Richard Lee, the leader of the marijuana legalization movement in California, does not appear to be intimidated by the federal government’s crackdown on medical marijuana dispensaries.
Lee closed his Oakland dispensary, Coffeeshop Blue Sky, this week after the Department of Justice threatened his landlord with criminal prosecution. He then reopened it three doors down, with enormous posters of marijuana buds in the windows.
On Thursday morning, an employee was handing out fliers to customers at the new locale that read: “Thank you for your support. Together we will survive the attack. Long Live Oaksterdam.”
Oaksterdam, where the dispensary is located, is an area near downtown Oakland that was created largely by Lee, a soft-spoken libertarian and longtime activist in the marijuana reform movement. It features Oaksterdam University, a school he founded that offers classes in marijuana cultivation and business; a cannabis museum; and other marijuana-related businesses.
Last year, Lee bankrolled Proposition 19, a failed measure that would have legalized marijuana in California.
In a letter sent earlier this month, Melinda Haag, United States attorney for the Northern District of California, ordered Lee’s landlord to evict the dispensary or face criminal prosecution or forfeiture of the property, according to officials who spoke on the condition of anonymity because they were not authorized to discuss the matter.
Haag declined to comment on Lee’s case.
The move was part of a crackdown by the state’s four United States attorneys on what they described as widespread criminal activity in the rapidly growing $1 billion medical marijuana industry. The effort has heightened the tension between California, which legalized medical marijuana in 1996, and the federal government, which forbids the drug.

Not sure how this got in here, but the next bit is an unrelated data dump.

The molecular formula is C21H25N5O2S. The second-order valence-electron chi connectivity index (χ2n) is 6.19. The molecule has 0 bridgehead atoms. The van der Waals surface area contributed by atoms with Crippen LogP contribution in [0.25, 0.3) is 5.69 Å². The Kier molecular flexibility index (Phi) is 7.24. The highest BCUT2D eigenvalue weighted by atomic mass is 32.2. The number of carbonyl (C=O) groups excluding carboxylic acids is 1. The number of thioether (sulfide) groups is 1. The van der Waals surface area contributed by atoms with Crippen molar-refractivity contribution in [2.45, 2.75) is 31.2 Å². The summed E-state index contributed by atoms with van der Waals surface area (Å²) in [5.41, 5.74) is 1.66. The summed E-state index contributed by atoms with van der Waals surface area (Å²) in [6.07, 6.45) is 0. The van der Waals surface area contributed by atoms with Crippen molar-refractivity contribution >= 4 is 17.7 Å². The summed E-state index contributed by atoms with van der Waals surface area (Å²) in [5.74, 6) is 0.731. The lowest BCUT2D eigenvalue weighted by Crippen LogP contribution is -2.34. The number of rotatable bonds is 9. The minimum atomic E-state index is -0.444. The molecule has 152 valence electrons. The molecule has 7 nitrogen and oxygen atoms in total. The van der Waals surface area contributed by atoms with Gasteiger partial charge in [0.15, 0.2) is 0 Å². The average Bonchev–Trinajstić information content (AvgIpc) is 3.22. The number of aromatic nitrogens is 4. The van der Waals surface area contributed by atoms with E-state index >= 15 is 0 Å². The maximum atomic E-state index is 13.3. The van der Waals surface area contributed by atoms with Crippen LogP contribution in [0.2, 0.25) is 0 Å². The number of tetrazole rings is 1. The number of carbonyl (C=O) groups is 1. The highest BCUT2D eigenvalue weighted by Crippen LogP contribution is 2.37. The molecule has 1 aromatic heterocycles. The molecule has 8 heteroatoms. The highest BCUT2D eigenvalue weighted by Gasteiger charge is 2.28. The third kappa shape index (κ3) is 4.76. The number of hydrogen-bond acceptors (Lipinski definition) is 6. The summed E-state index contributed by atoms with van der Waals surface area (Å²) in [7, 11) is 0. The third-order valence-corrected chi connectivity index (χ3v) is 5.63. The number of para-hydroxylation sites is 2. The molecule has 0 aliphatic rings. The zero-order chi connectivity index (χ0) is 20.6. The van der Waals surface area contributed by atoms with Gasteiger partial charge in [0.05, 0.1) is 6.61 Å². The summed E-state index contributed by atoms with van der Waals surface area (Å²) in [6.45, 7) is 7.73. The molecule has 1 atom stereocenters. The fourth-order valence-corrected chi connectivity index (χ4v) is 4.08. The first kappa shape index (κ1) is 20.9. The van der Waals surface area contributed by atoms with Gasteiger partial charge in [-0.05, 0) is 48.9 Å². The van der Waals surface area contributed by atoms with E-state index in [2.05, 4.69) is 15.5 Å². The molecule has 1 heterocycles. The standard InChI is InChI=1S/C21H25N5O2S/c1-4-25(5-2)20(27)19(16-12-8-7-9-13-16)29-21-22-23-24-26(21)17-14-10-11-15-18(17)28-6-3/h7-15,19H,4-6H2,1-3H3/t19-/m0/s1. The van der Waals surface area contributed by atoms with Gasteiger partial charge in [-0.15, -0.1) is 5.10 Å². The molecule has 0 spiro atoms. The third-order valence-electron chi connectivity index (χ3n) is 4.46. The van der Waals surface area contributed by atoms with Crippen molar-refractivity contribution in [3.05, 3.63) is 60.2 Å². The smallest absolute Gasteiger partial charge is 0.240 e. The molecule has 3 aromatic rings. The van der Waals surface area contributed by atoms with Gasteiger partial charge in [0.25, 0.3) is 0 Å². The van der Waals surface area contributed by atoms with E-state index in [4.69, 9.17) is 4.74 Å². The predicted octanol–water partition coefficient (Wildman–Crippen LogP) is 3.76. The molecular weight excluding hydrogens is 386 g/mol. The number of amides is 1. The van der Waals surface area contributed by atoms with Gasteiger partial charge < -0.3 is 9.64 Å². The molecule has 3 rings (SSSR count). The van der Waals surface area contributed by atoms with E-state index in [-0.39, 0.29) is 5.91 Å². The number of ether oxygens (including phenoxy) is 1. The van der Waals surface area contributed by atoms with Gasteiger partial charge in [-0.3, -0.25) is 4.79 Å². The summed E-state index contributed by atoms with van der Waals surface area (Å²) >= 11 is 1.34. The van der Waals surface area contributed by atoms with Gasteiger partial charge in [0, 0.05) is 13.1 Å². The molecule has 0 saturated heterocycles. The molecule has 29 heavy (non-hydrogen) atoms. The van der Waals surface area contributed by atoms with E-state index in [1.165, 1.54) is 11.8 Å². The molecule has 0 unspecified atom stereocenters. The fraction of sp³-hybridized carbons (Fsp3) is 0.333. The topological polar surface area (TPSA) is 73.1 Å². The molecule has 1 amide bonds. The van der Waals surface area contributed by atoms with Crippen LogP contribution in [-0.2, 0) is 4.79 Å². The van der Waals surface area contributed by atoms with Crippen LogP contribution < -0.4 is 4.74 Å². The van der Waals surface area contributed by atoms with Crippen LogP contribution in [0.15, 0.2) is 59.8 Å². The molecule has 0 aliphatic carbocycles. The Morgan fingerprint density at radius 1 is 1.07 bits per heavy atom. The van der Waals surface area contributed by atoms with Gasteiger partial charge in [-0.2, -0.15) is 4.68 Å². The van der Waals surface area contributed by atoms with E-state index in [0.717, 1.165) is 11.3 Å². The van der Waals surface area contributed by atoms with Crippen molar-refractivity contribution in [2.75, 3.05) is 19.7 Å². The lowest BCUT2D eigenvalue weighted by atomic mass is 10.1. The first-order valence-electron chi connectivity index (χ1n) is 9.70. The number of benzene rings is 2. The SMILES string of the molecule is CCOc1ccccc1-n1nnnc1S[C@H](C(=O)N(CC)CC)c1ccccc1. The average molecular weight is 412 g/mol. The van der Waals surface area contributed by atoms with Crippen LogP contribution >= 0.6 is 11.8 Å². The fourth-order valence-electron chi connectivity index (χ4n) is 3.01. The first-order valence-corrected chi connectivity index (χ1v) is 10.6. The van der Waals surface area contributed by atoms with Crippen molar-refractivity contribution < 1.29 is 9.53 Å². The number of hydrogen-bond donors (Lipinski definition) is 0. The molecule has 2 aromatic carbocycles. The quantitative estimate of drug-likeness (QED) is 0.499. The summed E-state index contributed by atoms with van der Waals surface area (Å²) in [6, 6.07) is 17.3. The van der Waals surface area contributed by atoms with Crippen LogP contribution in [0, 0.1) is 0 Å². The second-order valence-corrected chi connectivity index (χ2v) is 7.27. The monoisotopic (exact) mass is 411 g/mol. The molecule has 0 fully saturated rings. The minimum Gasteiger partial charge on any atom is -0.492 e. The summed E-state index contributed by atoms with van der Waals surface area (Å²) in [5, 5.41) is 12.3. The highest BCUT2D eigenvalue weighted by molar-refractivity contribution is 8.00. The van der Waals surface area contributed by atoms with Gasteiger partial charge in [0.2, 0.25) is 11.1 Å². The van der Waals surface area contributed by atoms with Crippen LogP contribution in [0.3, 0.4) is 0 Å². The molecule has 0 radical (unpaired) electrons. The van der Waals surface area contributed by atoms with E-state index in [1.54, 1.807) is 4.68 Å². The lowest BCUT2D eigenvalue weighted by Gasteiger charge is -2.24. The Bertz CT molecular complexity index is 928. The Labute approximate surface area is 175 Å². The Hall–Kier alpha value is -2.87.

In the Bay Area, Haag has ordered the closings of several dispensaries near schools and parks where children play. Lee’s dispensary, one of four licensed by the City of Oakland, is around the block from the Envision Academy of Arts & Technology, a charter high school.
Haag said she had received numerous letters from people concerned about the proliferation of marijuana dispensaries in their communities, particularly near schools.
“I hope these people who believe that marijuana dispensaries should operate unfettered can step back and understand that not everyone shares their position,” Haag said.
Lee’s supporters say they believe that Lee is drawing attention because he is a pioneer and a leader of the movement to legalize marijuana.
“By sending a threat to Richard it seems like they’re trying to send a message to the movement,” said Tom Angell, who was a spokesman for the Proposition 19 campaign. “But I really don’t know what the message is besides ‘Be afraid; we know who you are.’”
Lee declined to comment on the letter and did not return calls about the new club, but a manager there said the move had been planned before the crackdown.
Earlier in the week, Lee said he was not afraid of being a target.
“If they do decide to prosecute me criminally,” he said, “my defense is that juries cannot be punished for their verdicts.”
This article also appears in the Bay Area edition of The New York Times.